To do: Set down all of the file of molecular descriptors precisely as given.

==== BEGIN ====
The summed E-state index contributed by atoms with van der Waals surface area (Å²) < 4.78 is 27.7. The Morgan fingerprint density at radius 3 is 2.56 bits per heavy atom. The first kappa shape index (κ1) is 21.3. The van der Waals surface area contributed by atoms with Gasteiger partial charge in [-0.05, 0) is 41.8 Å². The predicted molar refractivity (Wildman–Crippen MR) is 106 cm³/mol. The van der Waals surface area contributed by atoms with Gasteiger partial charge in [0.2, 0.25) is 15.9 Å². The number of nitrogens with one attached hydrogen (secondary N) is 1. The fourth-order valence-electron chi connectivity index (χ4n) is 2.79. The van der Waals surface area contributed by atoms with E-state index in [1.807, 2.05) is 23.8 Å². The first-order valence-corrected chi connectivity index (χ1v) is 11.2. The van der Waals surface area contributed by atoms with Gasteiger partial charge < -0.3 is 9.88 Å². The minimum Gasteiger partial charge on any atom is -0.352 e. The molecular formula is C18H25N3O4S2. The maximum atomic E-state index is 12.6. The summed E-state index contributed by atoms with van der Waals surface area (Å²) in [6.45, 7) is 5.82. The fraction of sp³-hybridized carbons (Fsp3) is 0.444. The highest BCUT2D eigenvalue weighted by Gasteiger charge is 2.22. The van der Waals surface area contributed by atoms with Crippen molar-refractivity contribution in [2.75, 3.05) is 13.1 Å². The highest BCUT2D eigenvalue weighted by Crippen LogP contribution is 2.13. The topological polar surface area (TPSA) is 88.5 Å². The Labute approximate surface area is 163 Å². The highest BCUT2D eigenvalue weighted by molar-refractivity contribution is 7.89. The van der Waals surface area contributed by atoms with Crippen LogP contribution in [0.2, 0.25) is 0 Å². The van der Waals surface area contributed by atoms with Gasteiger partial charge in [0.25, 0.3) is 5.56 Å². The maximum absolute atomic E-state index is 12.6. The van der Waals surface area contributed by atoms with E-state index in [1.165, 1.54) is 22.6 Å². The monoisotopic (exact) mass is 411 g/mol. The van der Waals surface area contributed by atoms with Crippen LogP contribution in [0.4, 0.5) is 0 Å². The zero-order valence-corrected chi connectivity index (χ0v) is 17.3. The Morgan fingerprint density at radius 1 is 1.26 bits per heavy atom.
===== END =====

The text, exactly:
The summed E-state index contributed by atoms with van der Waals surface area (Å²) < 4.78 is 27.7. The Morgan fingerprint density at radius 3 is 2.56 bits per heavy atom. The first kappa shape index (κ1) is 21.3. The van der Waals surface area contributed by atoms with Gasteiger partial charge in [-0.05, 0) is 41.8 Å². The predicted molar refractivity (Wildman–Crippen MR) is 106 cm³/mol. The van der Waals surface area contributed by atoms with Gasteiger partial charge in [0.2, 0.25) is 15.9 Å². The number of nitrogens with one attached hydrogen (secondary N) is 1. The fourth-order valence-electron chi connectivity index (χ4n) is 2.79. The van der Waals surface area contributed by atoms with E-state index in [1.807, 2.05) is 23.8 Å². The first-order valence-corrected chi connectivity index (χ1v) is 11.2. The van der Waals surface area contributed by atoms with Gasteiger partial charge < -0.3 is 9.88 Å². The minimum Gasteiger partial charge on any atom is -0.352 e. The molecular formula is C18H25N3O4S2. The maximum atomic E-state index is 12.6. The summed E-state index contributed by atoms with van der Waals surface area (Å²) in [6.45, 7) is 5.82. The fraction of sp³-hybridized carbons (Fsp3) is 0.444. The highest BCUT2D eigenvalue weighted by Gasteiger charge is 2.22. The van der Waals surface area contributed by atoms with Crippen molar-refractivity contribution in [2.75, 3.05) is 13.1 Å². The highest BCUT2D eigenvalue weighted by Crippen LogP contribution is 2.13. The topological polar surface area (TPSA) is 88.5 Å². The Labute approximate surface area is 163 Å². The highest BCUT2D eigenvalue weighted by molar-refractivity contribution is 7.89. The van der Waals surface area contributed by atoms with Crippen LogP contribution in [0.2, 0.25) is 0 Å². The van der Waals surface area contributed by atoms with Gasteiger partial charge in [0.25, 0.3) is 5.56 Å². The maximum absolute atomic E-state index is 12.6. The van der Waals surface area contributed by atoms with E-state index in [1.165, 1.54) is 22.6 Å². The monoisotopic (exact) mass is 411 g/mol. The van der Waals surface area contributed by atoms with Crippen LogP contribution in [0.4, 0.5) is 0 Å². The zero-order valence-corrected chi connectivity index (χ0v) is 17.3. The Morgan fingerprint density at radius 1 is 1.26 bits per heavy atom.